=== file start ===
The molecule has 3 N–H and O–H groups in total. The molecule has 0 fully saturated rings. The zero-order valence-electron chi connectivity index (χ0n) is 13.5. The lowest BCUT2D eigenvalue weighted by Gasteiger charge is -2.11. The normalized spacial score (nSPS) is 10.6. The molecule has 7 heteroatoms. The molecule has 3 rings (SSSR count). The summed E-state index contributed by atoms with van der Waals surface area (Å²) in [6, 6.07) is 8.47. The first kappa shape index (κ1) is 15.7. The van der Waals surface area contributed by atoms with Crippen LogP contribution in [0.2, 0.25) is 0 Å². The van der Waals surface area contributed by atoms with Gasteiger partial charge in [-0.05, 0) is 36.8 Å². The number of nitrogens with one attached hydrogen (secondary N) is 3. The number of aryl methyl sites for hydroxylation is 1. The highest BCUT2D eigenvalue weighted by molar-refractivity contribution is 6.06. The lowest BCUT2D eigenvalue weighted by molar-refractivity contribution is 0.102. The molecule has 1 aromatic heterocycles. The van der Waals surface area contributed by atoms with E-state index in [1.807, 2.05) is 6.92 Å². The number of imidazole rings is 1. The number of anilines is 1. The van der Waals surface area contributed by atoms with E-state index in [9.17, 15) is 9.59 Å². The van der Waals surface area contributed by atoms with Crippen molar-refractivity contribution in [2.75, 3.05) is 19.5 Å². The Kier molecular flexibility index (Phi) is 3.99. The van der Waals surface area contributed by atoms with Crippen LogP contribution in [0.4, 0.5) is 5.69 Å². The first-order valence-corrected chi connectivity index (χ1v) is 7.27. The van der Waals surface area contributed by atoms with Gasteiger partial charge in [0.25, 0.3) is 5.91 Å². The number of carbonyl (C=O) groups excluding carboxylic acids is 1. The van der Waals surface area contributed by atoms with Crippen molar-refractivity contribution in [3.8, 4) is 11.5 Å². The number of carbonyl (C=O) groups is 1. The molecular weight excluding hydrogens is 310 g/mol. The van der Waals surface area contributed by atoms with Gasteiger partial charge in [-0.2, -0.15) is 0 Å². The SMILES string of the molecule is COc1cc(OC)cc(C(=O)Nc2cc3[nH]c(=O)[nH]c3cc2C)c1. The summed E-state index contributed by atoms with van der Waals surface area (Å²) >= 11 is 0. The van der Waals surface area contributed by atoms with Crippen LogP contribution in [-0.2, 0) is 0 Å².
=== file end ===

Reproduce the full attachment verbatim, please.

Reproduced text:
The molecule has 3 N–H and O–H groups in total. The molecule has 0 fully saturated rings. The zero-order valence-electron chi connectivity index (χ0n) is 13.5. The lowest BCUT2D eigenvalue weighted by Gasteiger charge is -2.11. The normalized spacial score (nSPS) is 10.6. The molecule has 7 heteroatoms. The molecule has 3 rings (SSSR count). The summed E-state index contributed by atoms with van der Waals surface area (Å²) in [6, 6.07) is 8.47. The first kappa shape index (κ1) is 15.7. The van der Waals surface area contributed by atoms with Crippen LogP contribution in [0.2, 0.25) is 0 Å². The van der Waals surface area contributed by atoms with Gasteiger partial charge in [-0.05, 0) is 36.8 Å². The number of nitrogens with one attached hydrogen (secondary N) is 3. The number of aryl methyl sites for hydroxylation is 1. The highest BCUT2D eigenvalue weighted by molar-refractivity contribution is 6.06. The lowest BCUT2D eigenvalue weighted by molar-refractivity contribution is 0.102. The molecule has 1 aromatic heterocycles. The van der Waals surface area contributed by atoms with E-state index in [1.807, 2.05) is 6.92 Å². The number of imidazole rings is 1. The number of anilines is 1. The van der Waals surface area contributed by atoms with E-state index in [9.17, 15) is 9.59 Å². The van der Waals surface area contributed by atoms with Crippen molar-refractivity contribution in [2.75, 3.05) is 19.5 Å². The Kier molecular flexibility index (Phi) is 3.99. The van der Waals surface area contributed by atoms with Crippen LogP contribution in [0.4, 0.5) is 5.69 Å². The first-order valence-corrected chi connectivity index (χ1v) is 7.27. The van der Waals surface area contributed by atoms with Gasteiger partial charge in [0.25, 0.3) is 5.91 Å². The number of carbonyl (C=O) groups excluding carboxylic acids is 1. The van der Waals surface area contributed by atoms with Crippen molar-refractivity contribution in [3.8, 4) is 11.5 Å². The number of carbonyl (C=O) groups is 1. The molecular weight excluding hydrogens is 310 g/mol. The van der Waals surface area contributed by atoms with Gasteiger partial charge in [-0.2, -0.15) is 0 Å². The SMILES string of the molecule is COc1cc(OC)cc(C(=O)Nc2cc3[nH]c(=O)[nH]c3cc2C)c1. The summed E-state index contributed by atoms with van der Waals surface area (Å²) >= 11 is 0. The van der Waals surface area contributed by atoms with Crippen LogP contribution in [-0.2, 0) is 0 Å².